Babies Who Die From SIDS May Lack Gene That Controls Breathing

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Researchers are another step closer to unlocking the cause of Sudden Infant Death Syndrome (SIDS). What they’ve discovered about a protein that monitors lung volume and regulates breathing could shed light on why babies die in their sleep.

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There have been a couple of significant scientific leaps in the search for a SIDS cause this year, including the Australian discovery that babies who die from SIDS have lower levels of a particular brain protein. An American study has now found that another protein may also hold a vital clue.

Protein Helps Lungs Expand

Scientists at the Scripps Research Institute and Harvard Medical School have found that the Piezo2 protein plays a critical role in sensing lung expansion. The researchers discovered that newborn mice without it died at birth.

“The lungs communicate with the brain via sensory neurons. The Piezo2 channel in sensory neurons generates a message about lung volume changes, and Piezo2-containing sensory neurons deliver this message to the brain,” said co-author Keiko Nonomura.

“Piezo2-deficient mice cannot generate an accurate message about their lung volume changes. As a result, these mice cannot receive proper output from the brain.”

It appears that babies without the protein have shallow breathing that needs medical attention.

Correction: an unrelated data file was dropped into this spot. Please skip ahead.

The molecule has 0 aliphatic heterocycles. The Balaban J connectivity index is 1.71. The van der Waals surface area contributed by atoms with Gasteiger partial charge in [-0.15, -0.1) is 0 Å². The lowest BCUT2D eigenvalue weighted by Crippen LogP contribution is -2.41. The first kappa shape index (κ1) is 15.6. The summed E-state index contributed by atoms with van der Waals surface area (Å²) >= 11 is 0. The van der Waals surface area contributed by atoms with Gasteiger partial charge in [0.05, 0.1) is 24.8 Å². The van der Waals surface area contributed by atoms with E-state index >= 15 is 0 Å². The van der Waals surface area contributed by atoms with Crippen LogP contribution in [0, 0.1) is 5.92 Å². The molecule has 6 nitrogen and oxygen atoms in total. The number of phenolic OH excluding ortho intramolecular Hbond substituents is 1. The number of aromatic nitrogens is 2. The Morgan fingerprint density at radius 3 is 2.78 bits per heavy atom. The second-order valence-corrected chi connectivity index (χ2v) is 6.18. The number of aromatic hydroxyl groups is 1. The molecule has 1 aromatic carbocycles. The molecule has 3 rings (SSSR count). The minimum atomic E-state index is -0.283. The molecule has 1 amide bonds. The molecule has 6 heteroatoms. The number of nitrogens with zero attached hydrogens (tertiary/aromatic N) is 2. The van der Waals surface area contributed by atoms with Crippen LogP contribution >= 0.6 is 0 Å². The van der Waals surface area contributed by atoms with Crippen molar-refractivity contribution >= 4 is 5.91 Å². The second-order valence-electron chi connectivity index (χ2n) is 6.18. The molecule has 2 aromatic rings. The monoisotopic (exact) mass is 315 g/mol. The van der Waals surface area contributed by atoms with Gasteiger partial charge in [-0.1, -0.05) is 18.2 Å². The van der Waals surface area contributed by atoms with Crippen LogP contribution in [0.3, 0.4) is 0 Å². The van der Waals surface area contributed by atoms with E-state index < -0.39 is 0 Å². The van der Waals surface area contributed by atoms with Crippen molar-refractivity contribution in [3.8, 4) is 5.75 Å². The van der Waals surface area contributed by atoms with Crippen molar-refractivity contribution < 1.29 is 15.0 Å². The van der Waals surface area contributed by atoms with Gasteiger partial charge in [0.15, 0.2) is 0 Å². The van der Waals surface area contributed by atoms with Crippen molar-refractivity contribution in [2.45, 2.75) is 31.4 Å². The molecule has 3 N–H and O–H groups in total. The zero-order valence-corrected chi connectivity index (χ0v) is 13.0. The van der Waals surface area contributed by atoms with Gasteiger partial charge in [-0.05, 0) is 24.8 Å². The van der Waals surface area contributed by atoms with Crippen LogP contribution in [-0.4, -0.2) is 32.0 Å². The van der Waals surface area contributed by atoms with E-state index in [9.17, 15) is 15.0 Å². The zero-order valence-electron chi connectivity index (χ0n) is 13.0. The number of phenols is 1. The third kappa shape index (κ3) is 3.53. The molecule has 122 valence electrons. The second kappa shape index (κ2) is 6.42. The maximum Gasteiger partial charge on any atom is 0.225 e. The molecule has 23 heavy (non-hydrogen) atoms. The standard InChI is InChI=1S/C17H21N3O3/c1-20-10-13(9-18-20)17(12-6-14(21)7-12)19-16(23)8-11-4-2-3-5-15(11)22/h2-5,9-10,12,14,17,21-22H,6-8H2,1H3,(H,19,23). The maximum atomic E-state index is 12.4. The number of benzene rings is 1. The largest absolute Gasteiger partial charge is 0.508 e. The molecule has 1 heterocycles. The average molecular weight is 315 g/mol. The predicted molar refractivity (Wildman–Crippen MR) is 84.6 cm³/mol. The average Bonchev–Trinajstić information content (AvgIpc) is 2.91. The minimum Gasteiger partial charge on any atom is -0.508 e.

“Piezo2-deficient newborn mice develop normally until birth. The problem only arise once the mice are born and try to breathe on their own,” said Research Associate Nonomura.

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Another Step Towards Solving SIDS

While studies will need to continue, the research team says they already know that independent breathing in newborns is much more complex.

“At birth, newborn respiratory system undergoes drastic structural changes as liquid-filled compressed foetal airways are being cleared and inflated with air,” said senior author Ardem Patapoutian.

“Therefore, newborn airways experience larger mechanical changes, compared to adult airways, which have already established normal breathing.”

Make sure you read our article on why sharing a room, but not a bed, with your baby can cut the risk of SIDS by 50 per cent.

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